Today on Data Mining Research I receive Luis Torgo. He is the author of “Data Mining with R: learning with case studies” (to be reviewed soon on DMR). Luis has kindly accepted to answer a few questions for the readers of Data Mining Research. Thanks for your time Luis.
Data Mining Research (DMR): Could you please introduce yourself to the readers of Data Mining Research?
Luis Torgo (LT): I’m an associate professor of the Department of Computer Science of the Faculty of Sciences of the University of Porto, Portugal. I’m also a member of the Laboratory of Artificial Intelligence and Decision Support, which is one of the research units of a large research lab in Portugal named INESC Porto, LA. I started my career in 1990 and since them I’ve been doing research in machine learning and/or data mining. My involvement in data mining includes a mixture of research and applications, since I’ve been involved and coordinated several projects with the industry apart from my academic contributions to this research area. I’ve been following the R project almost since its beginnings and currently most of my work is carried out using R.
DMR: Your book “Data Mining With R” is available since end of 2010. Can you tell us more about this book. Who is the audience? Do you have some feedback on the book?
LT: The book is a natural consequence of my experience with data mining and R both within applied projects and in teaching. Having given several courses on these topics throughout the years and for a wide range of audiences I came to the conclusion that one of the best forms of reaching people is by motivating them to some challenging topics through concrete applied case studies. This is the main punch line of the book: learn with case studies. There are many existing and outstanding books on data mining topics. Why writing a new one? Instead I’ve decided to take a different approach – present some of the most relevant data mining topics as needed when addressing a set of real world data mining case studies. The reader is given all data and code, not only by the accompanying R package (DMwR) of the book, but also in the book web page where we can download and/or copy-paste all code inside the book into R. In this context, I think the audience of the book is rather wide, in the sense that it can interest both students of data mining courses that wish to practice their knowledge, but also to people in the industry as an easy and case-oriented way of entering the “world” of R and data mining. In terms of feedback after 5 months I’m very happy with how things are running. I’ve been receiving a huge number of emails of happy readers and I also know that the book has already been adopted in a few schools. I’m particularly happy with the amount of emails I got from people in the industry congratulating me on the book. Finally, the book is #1 at the sales rank of data mining books at amazon.com since it is available, which I guess is a good feedback!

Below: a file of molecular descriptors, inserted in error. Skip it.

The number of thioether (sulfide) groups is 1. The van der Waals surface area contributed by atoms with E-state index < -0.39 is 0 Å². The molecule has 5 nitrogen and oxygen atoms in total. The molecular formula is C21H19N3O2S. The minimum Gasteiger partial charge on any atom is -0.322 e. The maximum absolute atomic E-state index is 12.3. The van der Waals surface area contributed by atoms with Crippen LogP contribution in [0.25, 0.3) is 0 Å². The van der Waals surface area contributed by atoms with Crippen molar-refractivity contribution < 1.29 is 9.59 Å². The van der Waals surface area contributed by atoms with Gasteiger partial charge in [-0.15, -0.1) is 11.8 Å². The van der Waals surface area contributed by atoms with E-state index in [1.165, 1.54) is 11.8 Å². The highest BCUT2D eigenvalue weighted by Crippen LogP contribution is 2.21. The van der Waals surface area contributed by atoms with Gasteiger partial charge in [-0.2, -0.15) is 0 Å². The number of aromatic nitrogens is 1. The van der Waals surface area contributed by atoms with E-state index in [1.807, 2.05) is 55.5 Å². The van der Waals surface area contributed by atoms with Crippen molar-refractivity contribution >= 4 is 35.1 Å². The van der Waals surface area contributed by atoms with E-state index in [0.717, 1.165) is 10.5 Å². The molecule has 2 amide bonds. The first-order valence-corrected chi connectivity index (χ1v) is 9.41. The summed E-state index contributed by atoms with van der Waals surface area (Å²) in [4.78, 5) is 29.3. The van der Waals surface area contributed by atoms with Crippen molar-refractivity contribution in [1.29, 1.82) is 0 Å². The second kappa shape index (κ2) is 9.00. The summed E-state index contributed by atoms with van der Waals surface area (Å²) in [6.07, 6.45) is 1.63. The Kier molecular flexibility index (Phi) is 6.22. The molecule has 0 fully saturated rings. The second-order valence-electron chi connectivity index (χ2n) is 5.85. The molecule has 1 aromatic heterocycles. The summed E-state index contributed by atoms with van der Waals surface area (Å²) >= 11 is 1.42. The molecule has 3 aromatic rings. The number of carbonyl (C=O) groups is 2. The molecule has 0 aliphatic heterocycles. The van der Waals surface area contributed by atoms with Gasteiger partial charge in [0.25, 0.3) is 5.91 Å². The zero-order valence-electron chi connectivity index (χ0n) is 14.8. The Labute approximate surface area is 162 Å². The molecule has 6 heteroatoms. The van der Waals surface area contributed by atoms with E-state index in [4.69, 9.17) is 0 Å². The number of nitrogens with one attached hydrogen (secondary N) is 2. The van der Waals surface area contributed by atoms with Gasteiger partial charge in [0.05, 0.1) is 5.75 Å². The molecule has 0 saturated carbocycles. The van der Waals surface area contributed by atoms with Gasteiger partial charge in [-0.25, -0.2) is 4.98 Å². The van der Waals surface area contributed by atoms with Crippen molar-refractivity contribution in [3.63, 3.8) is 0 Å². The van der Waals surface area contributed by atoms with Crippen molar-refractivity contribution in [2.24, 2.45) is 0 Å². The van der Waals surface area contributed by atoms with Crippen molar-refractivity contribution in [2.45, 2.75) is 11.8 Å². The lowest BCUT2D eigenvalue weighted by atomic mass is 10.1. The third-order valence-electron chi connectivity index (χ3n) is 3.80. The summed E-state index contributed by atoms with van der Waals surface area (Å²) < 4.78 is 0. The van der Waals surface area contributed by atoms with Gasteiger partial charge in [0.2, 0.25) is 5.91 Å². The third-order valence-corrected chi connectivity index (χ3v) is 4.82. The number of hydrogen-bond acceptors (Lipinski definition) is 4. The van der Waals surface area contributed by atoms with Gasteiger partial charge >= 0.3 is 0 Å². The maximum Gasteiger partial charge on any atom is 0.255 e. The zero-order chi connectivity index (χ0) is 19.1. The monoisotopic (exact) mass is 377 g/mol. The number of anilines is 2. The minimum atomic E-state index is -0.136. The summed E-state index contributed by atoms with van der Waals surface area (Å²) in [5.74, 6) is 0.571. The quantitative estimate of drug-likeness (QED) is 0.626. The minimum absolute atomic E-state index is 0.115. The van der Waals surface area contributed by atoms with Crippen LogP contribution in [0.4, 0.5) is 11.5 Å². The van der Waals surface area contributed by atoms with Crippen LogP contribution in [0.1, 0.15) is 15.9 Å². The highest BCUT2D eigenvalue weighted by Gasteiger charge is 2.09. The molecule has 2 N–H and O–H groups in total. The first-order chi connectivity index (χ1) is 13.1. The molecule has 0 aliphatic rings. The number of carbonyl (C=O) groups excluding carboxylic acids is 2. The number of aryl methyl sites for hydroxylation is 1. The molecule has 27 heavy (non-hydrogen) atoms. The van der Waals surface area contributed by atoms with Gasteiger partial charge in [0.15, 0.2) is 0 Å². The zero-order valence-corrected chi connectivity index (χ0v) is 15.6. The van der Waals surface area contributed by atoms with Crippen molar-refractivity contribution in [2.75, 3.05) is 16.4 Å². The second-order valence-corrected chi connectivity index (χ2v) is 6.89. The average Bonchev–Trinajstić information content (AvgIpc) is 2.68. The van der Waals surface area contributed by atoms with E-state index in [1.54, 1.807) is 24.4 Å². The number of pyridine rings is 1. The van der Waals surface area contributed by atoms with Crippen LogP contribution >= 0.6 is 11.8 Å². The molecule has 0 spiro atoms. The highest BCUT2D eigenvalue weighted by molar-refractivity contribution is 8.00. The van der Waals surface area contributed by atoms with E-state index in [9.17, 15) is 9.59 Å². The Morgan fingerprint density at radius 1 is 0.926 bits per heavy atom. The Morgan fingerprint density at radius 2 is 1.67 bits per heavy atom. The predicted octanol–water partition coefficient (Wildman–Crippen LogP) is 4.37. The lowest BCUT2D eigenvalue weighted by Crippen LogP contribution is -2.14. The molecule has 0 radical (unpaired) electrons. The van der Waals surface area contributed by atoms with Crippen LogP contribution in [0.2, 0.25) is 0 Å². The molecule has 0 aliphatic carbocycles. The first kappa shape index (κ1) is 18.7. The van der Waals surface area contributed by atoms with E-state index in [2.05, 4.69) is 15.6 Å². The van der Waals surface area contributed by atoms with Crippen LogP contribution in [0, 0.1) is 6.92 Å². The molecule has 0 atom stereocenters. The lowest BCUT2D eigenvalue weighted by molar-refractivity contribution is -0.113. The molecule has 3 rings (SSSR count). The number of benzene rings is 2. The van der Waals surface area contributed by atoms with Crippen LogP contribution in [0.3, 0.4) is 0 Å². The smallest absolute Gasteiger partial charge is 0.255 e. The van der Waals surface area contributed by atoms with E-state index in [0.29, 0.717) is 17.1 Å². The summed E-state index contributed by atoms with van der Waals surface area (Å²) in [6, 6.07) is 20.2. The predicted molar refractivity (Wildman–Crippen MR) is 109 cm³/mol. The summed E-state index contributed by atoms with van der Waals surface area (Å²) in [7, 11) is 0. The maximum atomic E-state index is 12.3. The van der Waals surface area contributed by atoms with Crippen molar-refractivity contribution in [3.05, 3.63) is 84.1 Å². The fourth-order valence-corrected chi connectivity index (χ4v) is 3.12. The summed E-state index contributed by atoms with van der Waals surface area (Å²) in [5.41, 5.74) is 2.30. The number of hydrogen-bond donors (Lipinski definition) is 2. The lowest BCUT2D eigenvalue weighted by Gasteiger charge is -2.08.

DMR: For your book, and I guess most of your work, you have chosen R. Why?
LT: It is true that nowadays I mostly use R whenever I need to program anything. I think the R project is a very exciting community where lots of new ideas keep appearing. Although I use a lot R I do not stop being surprised by discovering new things that are available in R through some of the thousands of user-contributed packages. I think the main advantage of R is exactly the ability to rapidly turning ideas into prototypes because of being able to build upon already existing code. I used to develop most of my data mining software in C but although I ended up developing a kind of machine learning / data mining library with a colleague to try to have a basic set of useful functions to start from, the fact is that it would always be too far from what is available in a large project like R. In summary, rapid prototyping of ideas and wideness of available code/methods/algorithms for you to use, are the main reasons I use R in my work.
DMR: If you had to give only one advice to a beginner in data mining, what would it be?
LT: Keep an open mind in terms of tools and methods and be willing to explore alternatives – after all mining is about exploration!
More information on Luis Torgo and his book: